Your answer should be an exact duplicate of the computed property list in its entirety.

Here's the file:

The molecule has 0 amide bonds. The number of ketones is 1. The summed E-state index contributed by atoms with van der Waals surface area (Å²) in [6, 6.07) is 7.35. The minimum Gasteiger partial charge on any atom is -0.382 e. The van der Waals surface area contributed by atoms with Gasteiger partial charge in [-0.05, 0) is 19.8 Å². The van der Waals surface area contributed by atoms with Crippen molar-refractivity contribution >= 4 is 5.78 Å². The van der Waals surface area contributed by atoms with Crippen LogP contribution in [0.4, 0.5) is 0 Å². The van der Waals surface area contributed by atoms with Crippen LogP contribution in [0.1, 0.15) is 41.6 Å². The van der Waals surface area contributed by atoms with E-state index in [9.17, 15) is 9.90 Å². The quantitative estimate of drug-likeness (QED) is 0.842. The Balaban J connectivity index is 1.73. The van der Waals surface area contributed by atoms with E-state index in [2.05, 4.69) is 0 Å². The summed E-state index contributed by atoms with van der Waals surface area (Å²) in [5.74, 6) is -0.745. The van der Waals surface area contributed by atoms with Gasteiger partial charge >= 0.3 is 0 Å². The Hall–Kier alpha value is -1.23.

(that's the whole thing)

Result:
The molecule has 0 amide bonds. The number of ketones is 1. The summed E-state index contributed by atoms with van der Waals surface area (Å²) in [6, 6.07) is 7.35. The minimum Gasteiger partial charge on any atom is -0.382 e. The van der Waals surface area contributed by atoms with Gasteiger partial charge in [-0.05, 0) is 19.8 Å². The van der Waals surface area contributed by atoms with Crippen molar-refractivity contribution >= 4 is 5.78 Å². The van der Waals surface area contributed by atoms with Crippen LogP contribution in [0.4, 0.5) is 0 Å². The van der Waals surface area contributed by atoms with Crippen LogP contribution in [0.1, 0.15) is 41.6 Å². The van der Waals surface area contributed by atoms with E-state index in [9.17, 15) is 9.90 Å². The quantitative estimate of drug-likeness (QED) is 0.842. The Balaban J connectivity index is 1.73. The van der Waals surface area contributed by atoms with E-state index in [2.05, 4.69) is 0 Å². The summed E-state index contributed by atoms with van der Waals surface area (Å²) in [5.74, 6) is -0.745. The van der Waals surface area contributed by atoms with Gasteiger partial charge >= 0.3 is 0 Å². The Hall–Kier alpha value is -1.23.